Angela Brooks on The Importance of Seeing Strong Black Women in the Lap Lane

I couldn’t have said this before January, but I know this now: swimming with a team is bonding in truly unique ways. I haven’t been on a team since my days on a track team. As far as team bonding goes, nothing compares to changing into a body-hugging piece of swimwear, taking on a workout that probably won’t drown you, and then showering as a group.

You’ll see more about this program on aSweatLife soon, but we brought 16 people of various swim skills together (think very, very beginner all the way up to competitive) and challenged them to get better at swimming – whatever that meant to them. After swim practice each week, we’d see posts from team members on Instagram talking about the practice or what they’d learned.  

After the first week, Angela Books posted a photo with our coach Joy Miles with the caption, “Black Girls can swim too.” Both Angela and Joy are Black women, by the way, and both are expert swimmers. 

black women swimming angela brooks and joy miles

I’ve known Angela Brooks for a while – I follow her on Instagram, so I see her dedication to endurance sports, her historically black sorority Alpha Kappa Alpha, and mentorship. But I was recently able to see her weekly at swim team practice, too.

After seeing her post, I reached out to Angela to ask her about it. Because I know who she is as a person, I felt an intentionality to her post: she wanted to be an example. 

“I post my swim workouts – because I want to normalize [ Black women swimming ],” she shared. And there’s a reason to normalize it – America’s complicated history of redlining, segregation and racism created a dearth of access to swimming pools for Black people. NPR and The New York Times have both covered this history, which was a product of both legal segregation and de facto segregation, like putting public swimming pools outside of redlined areas

All of this is to say that it’s more challenging for Black children to access swimming pools and lessons. That’s led to 58 percent of African-American children who can’t swim, NPR reports, which is double the rate of white children. And children who can’t swim are far more likely to drown: there are 11 fatal drownings a day, the CDC reports – which makes drowning a leading cause of childhood death.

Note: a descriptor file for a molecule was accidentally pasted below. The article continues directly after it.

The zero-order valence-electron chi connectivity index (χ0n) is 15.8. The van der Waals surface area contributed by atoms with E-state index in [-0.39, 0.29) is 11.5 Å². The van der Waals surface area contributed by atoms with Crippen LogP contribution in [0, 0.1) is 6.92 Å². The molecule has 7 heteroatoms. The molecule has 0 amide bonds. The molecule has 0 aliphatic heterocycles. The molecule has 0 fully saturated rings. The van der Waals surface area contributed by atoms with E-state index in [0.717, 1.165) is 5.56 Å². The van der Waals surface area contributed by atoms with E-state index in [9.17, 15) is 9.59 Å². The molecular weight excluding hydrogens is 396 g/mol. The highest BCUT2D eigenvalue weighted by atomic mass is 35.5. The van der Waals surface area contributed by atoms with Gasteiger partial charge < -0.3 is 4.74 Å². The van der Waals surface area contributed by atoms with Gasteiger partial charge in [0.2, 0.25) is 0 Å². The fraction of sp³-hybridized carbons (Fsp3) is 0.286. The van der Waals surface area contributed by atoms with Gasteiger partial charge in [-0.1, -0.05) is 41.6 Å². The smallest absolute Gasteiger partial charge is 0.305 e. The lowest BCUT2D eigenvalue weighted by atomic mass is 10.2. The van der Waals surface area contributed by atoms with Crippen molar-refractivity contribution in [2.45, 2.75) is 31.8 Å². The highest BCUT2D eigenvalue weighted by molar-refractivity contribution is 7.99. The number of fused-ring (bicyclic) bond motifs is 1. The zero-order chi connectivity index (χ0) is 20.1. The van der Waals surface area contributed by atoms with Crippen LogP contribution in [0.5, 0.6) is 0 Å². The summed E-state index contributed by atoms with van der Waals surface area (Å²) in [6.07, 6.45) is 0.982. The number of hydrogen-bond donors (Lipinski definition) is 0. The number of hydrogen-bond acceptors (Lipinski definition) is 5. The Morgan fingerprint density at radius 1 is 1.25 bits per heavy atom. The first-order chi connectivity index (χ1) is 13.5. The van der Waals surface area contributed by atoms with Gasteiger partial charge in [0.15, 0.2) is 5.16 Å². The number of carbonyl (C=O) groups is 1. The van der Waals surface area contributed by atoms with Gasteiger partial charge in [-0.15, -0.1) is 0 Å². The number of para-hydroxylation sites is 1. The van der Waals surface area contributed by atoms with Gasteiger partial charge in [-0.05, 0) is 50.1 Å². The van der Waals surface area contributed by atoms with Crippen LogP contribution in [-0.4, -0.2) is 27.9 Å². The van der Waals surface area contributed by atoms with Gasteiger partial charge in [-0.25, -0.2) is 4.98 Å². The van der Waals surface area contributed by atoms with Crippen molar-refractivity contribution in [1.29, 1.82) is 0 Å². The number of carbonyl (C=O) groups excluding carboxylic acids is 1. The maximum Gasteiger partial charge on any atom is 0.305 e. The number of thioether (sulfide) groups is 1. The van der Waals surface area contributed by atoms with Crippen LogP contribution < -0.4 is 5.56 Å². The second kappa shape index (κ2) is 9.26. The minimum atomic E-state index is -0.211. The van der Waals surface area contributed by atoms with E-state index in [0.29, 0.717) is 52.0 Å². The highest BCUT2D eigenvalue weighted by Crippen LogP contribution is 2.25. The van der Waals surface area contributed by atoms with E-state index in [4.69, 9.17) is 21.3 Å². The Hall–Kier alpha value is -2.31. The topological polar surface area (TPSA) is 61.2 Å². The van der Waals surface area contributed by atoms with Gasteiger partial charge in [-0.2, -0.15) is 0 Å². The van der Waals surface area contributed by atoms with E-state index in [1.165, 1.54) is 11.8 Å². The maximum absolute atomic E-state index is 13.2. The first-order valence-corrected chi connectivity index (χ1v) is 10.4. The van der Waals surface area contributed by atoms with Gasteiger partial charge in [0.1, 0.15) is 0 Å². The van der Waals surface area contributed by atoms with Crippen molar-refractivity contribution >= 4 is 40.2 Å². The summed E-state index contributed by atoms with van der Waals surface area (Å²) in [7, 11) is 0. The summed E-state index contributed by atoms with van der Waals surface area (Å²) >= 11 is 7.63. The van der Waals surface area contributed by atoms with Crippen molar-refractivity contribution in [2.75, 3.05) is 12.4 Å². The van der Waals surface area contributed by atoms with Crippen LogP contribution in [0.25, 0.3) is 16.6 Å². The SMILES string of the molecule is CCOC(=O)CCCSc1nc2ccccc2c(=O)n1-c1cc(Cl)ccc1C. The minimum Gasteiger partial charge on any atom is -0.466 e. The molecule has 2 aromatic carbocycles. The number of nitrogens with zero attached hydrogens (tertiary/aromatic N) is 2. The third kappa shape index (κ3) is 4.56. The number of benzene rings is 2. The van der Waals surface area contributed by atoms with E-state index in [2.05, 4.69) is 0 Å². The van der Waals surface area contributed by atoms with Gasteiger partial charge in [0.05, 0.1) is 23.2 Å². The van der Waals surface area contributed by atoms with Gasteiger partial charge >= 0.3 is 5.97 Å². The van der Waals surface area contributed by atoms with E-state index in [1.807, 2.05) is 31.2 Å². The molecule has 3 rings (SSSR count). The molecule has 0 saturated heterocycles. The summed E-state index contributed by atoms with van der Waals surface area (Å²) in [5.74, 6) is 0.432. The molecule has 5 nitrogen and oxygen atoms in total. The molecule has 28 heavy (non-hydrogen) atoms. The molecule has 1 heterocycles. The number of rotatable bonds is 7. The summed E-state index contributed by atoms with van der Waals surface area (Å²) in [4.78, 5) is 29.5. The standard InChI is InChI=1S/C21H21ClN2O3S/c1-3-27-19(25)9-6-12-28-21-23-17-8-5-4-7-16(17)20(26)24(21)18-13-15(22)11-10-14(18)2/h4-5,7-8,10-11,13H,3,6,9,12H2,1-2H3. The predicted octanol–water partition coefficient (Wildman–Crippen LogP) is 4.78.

Angela’s journey as a Black woman swimming

And for Angela, her journey into the pool started in 2011 because she started cycling in 2011. She remembers her triathlete friends telling her to “Quit being a wuss and learn to swim.” Tough love is the athlete’s way. 

So, she listened, and committed to learning to swim in 2014 for the Chicago triathlon. Open water, Angela shared, was a different sort of challenge. “I freaked out and got in the boat,” she recalled.

Between that moment, and today, Angela committed to going from surviving to thriving in the water. Today, she ranks the three disciplines of the triathlon in order of most to least favorite as swimming, then biking, then running. 

That’s a long way to come in eight years of swimming.

To go from an all out panic, to seeking the relaxation of the water, Angela got help. She enrolled in master swim at UIC and got more comfortable with open water swimming, but all of that came with time. The year of her 40th birthday, Angela committed to swimming every day of the year. 

She half jokes that the initial impediment to swimming was her hair. But regardless of the dreadlocks she wore to her waist that year, she swam anyway and dripped dry for the first two hours of work.

Today, with a short hairstyle, Angela’s main obstacle is being the only one who looks like her. When she enters a pool, she said that she has to fight the perception that she’s there to walk laps. When she’s swimming in open water, she’s the only black woman there. 

Today, Angela supports the idea that anyone at any age can learn to swim. Angela points out that a lot of work is being done to touch more lives through swimming. Another historically Black sorority, Sigma Gamma Rho, made it their mission to be a part of the solution for “African-American community to learn water safety in general and swimming specifically” and through it, they’ve touched more than 22,000 lives, she shared. 

“When I think about looking at diversity in those sports, it’s about access,” Angela shared. “You can learn to swim at any age, and it’s the perfect compliment to any workout.”

More resources on swimming from Angela: 

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About Jeana Anderson Cohen

Jeana Anderson Cohen is the founder and CEO of asweatlife.com a premiere wellness media destination that creates content and community to help womxn live better lives and achieve their goals. Before founding health-focused companies Jeana earned a degree in Journalism from the University of Wisconsin-Madison - and fresh out of college she worked on the '08 Obama campaign in Michigan. From there, she created and executed social media strategies for brands. aSweatLife fuses her experience in building community and her passion for wellness. You can find Jeana leading the team at aSweatLife, trying to join a book club, and walking her dog Maverick.